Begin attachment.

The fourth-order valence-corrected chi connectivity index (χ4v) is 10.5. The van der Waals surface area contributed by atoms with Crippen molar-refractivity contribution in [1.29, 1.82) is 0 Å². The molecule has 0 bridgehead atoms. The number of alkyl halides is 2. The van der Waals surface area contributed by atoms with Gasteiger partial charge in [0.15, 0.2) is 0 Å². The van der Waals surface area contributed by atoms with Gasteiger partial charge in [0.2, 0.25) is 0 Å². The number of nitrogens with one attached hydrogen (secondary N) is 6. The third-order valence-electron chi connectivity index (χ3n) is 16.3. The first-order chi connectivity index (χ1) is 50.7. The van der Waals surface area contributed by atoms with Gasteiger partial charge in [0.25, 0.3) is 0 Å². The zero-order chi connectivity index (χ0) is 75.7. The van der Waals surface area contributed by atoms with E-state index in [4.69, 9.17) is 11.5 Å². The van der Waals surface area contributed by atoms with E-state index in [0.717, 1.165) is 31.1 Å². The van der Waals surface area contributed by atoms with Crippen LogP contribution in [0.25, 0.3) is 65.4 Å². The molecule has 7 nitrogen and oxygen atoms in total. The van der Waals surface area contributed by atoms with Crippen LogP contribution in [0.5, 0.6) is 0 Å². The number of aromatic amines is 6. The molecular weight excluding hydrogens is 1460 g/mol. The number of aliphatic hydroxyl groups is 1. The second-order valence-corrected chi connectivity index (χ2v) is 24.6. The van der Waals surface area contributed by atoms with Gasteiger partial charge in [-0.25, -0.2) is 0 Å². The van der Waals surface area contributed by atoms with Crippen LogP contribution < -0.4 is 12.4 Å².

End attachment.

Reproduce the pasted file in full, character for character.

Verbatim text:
The fourth-order valence-corrected chi connectivity index (χ4v) is 10.5. The van der Waals surface area contributed by atoms with Crippen molar-refractivity contribution in [1.29, 1.82) is 0 Å². The molecule has 0 bridgehead atoms. The number of alkyl halides is 2. The van der Waals surface area contributed by atoms with Gasteiger partial charge in [0.15, 0.2) is 0 Å². The van der Waals surface area contributed by atoms with Gasteiger partial charge in [0.2, 0.25) is 0 Å². The number of nitrogens with one attached hydrogen (secondary N) is 6. The third-order valence-electron chi connectivity index (χ3n) is 16.3. The first-order chi connectivity index (χ1) is 50.7. The van der Waals surface area contributed by atoms with Gasteiger partial charge in [0.25, 0.3) is 0 Å². The zero-order chi connectivity index (χ0) is 75.7. The van der Waals surface area contributed by atoms with E-state index in [4.69, 9.17) is 11.5 Å². The van der Waals surface area contributed by atoms with E-state index in [0.717, 1.165) is 31.1 Å². The van der Waals surface area contributed by atoms with Crippen LogP contribution in [0.25, 0.3) is 65.4 Å². The molecule has 7 nitrogen and oxygen atoms in total. The van der Waals surface area contributed by atoms with Crippen LogP contribution in [0.5, 0.6) is 0 Å². The number of aromatic amines is 6. The molecular weight excluding hydrogens is 1460 g/mol. The number of aliphatic hydroxyl groups is 1. The second-order valence-corrected chi connectivity index (χ2v) is 24.6. The van der Waals surface area contributed by atoms with Gasteiger partial charge in [-0.25, -0.2) is 0 Å². The van der Waals surface area contributed by atoms with Crippen LogP contribution < -0.4 is 12.4 Å².